Project design and method

The first phase aims to conduct a system mapping exercise in each study region to determine the contextual background and system-level barriers and enablers of refugee responsive PHC. The purpose of our system mapping work is: a) To understand the policy, population, program and service context in which the intervention will be set; b) To describe barriers and enablers affecting access to, transition between and quality of primary health care delivered to people of refugee background in each of the three intervention regions; and c) To identify priority gaps in the organisation of care in the region that may be amenable to change and improvement.   Key informant interviews will be conducted with a range of stakeholders involved in refugee health care in the region.  The findings will help inform improvements to service delivery for refugees in SWS in the future, and ultimately will contribute to the design of a quality improvement intervention in SWS.

The second phase of the study has multisite quasi experimental design with evaluation using mixed quantitative and qualitative methods to evaluate a model for primary health care access and continuity in the transition between specialised and mainstream services.  The intervention included the practice level quality improvement applying PDSA (Plan-Do-See Adjust) cycle focusing on four core areas identified in the first phase; namely a) Refugee patients identification, b) Use of Translation and Interpreting Services (TIS), c) Conducting comprehensive health assessment and d) Referral paths. A facilitator was recruited and trained from each regional refugee health focused service for facilitating this process, which took over a period of 6 months. Overall, 34 practices across 3 regions participated in the study which were allocated either to the “early” and “late intervention group.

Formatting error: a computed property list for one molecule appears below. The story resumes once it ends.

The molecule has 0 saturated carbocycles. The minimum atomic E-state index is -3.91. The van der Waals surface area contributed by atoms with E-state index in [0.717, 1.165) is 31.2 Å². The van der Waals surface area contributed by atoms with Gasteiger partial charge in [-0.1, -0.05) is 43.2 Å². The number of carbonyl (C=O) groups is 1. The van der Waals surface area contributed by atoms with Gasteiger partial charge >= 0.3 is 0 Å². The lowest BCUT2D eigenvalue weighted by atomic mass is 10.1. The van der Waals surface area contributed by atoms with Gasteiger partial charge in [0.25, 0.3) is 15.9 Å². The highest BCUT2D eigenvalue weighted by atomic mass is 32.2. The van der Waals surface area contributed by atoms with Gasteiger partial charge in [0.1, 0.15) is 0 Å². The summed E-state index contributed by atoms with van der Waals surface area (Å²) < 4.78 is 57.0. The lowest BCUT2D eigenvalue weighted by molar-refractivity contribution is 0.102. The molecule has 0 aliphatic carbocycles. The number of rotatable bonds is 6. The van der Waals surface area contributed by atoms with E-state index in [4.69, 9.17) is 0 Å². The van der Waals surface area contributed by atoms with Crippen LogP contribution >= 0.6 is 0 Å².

The intervention phase was completed in Sep 2019, and the data are currently being analysed. Results will be published and disseminated via multiple channels in mid-2020.

In parallel, OPTIMISE also implemented small regional studies in two study regions. In SWS, NSW Refugee Health Service (RHS) implemented a quality improvement project aiming to improve communication with general practitioners by reducing the time between the patient’s assessment and delivering its results, and by sending a letter to let GPs know that patients attended RHS while waiting the assessment results can be compiled. Although the formal study has been completed, NSW-RHS continues these measures as they are integrated in their routine practice.

For the details of study protocol, please follow the link below.

Russell, G., Gunatillaka, N., Lewis, V. et al. The OPTIMISE project: protocol for a mixed methods, pragmatic, quasi-experimental trial to improve primary care delivery to refugees in Australia. BMC Health Serv Res 19, 396 (2019). https://doi.org/10.1186/s12913-019-4235-6